The phrase ‘razor-sharp wit’ perfectly describes Scaachi Koul’s debut book, One Day We’ll All Be Dead and None of This Will Matter. The book, a collection of essays, is a rollercoaster ride of 26-year-old Koul’s life. The book talks about her growing-up years as the child of an immigrant couple who left Kashmir in the 1980s to settle in Canada. One Day… is a well-defined attempt at highlighting the life of an outsider trying to settle in the West. Koul writes in great detail about her pre-teen years when she struggled to be ‘cool’ in school. It will make you laugh out loud and even weep a bit, as you empathise with the adolescent troubles of a brown girl trying to fit in a foreign country. Her years in high school and college were, in fact, marked with constant efforts to make friends.
The book, however, isn’t just about an Indian girl’s life in Toronto. Some of the essays move beyond being personal narratives. Koul’s skilfull observations and acute sense of humour lend serious subjects such as party drugs, rape, gender issues and racism a new perspective. She writes on these subjects without being preachy.
In between the essays, there are brief interludes of email exchanges between Koul and her father, which are intense, as well as hilariously funny. The father-daughter relationship can best be summed up in this line by her father, which he wrote for the author bio: “If I am presented as crank or an Indian version of Archie Bunker then my revenge would be complete because I named her Scaachi with silent ‘C’.”
The most powerful chapter in the book is Hunting Season, which deals extensively with the male gaze. Koul describes her own experience with party drugs and spiked drinks in a gut-wrenching tale. Her own escape from being sexually assaulted was nothing short of a miracle. The line, “Women are so used to being watched that we don’t notice when someone’s watching us for the worst reason imaginable”, sums up the murky world of predators.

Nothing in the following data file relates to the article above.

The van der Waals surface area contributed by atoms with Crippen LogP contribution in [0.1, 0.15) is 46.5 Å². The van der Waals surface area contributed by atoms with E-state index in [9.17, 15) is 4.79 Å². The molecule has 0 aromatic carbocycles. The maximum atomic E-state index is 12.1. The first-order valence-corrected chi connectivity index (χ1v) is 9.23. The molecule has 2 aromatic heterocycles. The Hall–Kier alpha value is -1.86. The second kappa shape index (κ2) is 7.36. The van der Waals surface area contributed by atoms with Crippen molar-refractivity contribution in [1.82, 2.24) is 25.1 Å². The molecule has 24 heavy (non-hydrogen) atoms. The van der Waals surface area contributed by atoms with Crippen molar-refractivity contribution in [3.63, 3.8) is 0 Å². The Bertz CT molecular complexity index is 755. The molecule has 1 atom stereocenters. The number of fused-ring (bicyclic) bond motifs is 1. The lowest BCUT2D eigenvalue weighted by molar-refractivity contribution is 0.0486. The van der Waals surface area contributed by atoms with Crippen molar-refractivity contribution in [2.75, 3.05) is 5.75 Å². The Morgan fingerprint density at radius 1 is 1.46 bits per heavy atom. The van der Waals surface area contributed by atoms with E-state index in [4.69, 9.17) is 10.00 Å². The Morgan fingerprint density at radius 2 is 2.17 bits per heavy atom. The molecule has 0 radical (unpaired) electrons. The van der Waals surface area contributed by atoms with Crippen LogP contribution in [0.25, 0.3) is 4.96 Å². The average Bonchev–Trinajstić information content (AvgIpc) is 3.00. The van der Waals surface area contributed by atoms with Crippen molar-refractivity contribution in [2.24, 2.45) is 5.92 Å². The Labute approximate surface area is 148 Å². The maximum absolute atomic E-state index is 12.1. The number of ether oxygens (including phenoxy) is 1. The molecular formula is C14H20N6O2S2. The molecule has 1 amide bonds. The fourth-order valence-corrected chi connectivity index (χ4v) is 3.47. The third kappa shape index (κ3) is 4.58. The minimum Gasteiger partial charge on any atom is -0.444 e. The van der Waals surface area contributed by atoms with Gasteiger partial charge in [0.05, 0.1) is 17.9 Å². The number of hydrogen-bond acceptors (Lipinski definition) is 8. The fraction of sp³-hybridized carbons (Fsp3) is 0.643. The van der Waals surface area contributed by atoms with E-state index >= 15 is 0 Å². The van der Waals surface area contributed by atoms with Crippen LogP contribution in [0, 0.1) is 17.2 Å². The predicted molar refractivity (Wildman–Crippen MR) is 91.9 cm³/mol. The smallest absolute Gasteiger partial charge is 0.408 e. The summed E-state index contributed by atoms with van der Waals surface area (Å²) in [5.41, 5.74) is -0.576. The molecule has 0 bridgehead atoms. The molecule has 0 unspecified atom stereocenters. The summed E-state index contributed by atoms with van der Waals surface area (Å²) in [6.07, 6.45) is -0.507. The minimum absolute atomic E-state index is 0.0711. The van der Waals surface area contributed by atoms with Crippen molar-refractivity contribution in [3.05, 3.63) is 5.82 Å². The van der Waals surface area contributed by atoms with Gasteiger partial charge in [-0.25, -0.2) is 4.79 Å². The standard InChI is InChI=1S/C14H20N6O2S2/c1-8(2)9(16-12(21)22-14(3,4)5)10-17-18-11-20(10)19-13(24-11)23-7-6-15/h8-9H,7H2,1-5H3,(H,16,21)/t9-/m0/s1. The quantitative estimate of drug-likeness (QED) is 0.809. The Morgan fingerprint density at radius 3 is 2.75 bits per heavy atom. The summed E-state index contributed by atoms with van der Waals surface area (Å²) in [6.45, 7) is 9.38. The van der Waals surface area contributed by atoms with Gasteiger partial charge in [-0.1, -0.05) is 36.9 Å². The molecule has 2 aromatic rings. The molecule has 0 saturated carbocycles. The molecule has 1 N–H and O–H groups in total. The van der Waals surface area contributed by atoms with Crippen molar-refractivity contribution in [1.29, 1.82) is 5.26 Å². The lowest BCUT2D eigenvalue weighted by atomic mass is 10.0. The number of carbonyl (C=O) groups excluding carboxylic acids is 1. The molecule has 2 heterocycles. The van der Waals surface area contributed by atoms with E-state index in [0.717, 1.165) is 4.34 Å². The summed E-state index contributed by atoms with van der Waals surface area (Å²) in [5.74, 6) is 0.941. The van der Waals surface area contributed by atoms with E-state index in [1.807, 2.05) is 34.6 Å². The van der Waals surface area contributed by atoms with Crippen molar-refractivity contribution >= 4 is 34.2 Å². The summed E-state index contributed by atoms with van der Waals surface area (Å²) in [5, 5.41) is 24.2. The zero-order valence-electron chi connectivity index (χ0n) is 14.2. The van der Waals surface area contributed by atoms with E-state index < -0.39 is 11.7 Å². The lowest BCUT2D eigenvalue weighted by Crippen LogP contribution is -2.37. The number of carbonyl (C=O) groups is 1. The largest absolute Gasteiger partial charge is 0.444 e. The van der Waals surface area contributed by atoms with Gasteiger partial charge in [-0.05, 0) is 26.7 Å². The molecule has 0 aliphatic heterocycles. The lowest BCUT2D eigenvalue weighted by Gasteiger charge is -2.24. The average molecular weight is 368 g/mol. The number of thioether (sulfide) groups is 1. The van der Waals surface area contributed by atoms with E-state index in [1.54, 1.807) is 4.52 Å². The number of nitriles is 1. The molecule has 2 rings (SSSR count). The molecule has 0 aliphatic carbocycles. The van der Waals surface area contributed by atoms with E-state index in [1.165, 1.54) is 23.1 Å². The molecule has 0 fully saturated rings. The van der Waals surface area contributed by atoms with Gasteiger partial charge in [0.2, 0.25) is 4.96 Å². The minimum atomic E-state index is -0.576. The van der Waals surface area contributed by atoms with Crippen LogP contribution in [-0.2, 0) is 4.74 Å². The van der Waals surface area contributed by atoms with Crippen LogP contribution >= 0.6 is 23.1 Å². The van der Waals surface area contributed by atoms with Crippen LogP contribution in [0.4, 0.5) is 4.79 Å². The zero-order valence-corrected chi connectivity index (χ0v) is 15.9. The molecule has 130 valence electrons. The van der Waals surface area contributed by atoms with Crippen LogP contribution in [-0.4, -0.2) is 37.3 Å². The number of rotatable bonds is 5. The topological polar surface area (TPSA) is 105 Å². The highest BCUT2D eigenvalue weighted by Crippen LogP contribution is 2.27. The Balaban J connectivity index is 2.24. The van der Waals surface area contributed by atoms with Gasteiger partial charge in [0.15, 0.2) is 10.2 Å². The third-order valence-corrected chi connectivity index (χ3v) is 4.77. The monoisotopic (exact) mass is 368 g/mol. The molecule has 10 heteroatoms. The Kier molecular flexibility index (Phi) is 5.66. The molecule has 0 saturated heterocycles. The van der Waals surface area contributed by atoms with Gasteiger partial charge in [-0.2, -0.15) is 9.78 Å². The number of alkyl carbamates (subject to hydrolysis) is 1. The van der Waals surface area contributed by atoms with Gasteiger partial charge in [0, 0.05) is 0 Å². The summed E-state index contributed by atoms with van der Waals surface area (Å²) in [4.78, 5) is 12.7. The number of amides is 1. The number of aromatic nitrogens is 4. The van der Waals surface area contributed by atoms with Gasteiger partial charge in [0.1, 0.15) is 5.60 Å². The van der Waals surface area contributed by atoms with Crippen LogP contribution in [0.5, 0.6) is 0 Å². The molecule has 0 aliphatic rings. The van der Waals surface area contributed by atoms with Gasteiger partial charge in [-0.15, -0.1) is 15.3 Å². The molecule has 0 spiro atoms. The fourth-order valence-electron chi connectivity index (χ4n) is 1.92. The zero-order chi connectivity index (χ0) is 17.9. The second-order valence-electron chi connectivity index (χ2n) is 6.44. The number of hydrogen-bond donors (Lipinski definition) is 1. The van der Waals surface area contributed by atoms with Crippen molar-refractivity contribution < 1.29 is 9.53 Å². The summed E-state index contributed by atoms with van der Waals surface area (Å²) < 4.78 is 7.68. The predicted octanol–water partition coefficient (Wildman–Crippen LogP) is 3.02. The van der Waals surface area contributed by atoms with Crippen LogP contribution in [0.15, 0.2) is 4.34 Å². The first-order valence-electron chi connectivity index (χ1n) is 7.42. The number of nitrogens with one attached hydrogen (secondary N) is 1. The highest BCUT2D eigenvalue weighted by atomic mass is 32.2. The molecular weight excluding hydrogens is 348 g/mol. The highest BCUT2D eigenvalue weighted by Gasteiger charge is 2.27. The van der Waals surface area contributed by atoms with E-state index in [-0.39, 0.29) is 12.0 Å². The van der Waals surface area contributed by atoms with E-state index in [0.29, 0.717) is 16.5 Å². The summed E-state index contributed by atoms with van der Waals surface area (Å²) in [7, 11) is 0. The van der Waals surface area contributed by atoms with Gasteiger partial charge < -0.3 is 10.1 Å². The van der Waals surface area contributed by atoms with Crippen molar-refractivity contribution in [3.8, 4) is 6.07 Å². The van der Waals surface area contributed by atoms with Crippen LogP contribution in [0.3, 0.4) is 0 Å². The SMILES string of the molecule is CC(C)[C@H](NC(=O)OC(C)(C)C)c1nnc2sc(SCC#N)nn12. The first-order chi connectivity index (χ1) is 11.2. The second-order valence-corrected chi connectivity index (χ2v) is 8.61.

Social media has its evils and Koul dedicates the chapter, Mute, to detail the Twitter backlash she experienced when she encouraged non-white, non-male people to contribute to BuzzFeed, where she works as a culture writer. “Most people use Twitter to drain their brains of the things you can’t say in public, the minor irritations of existence, passive aggression so sharp that if you acted it out at your office you would immediately be fired,” she writes.
The reader also gets a glimpse of her close family ties when she describes the death of her grandparents and the effect this had on her parents. Her own worries about her parents are reflected when she recounts how once they went for a vacation and didn’t text or call her for a few days, leaving her quite anxious. The fears that her parents instilled in her about the outside world are etched forever in her mind. Her phobias—air travel and snorkelling—are hilariously described.
Humour is Koul’s armour and it often comes to her rescue when she is dealing with critical subjects. The subtext behind the statement, “Arranged marriages still make me uneasy, and their implication—that the woman is being sold into middle-class slavery—is nefarious”, is not lost on readers. Koul describes a family wedding in a Kashmiri household with great panache and takes us through the traditions that demand more than just a fistful of patience, as they continue longer than “short prison terms”.
One Day We’ll All Be Dead and None of This Will Matter is a brilliant and thought-provoking book. A must-read.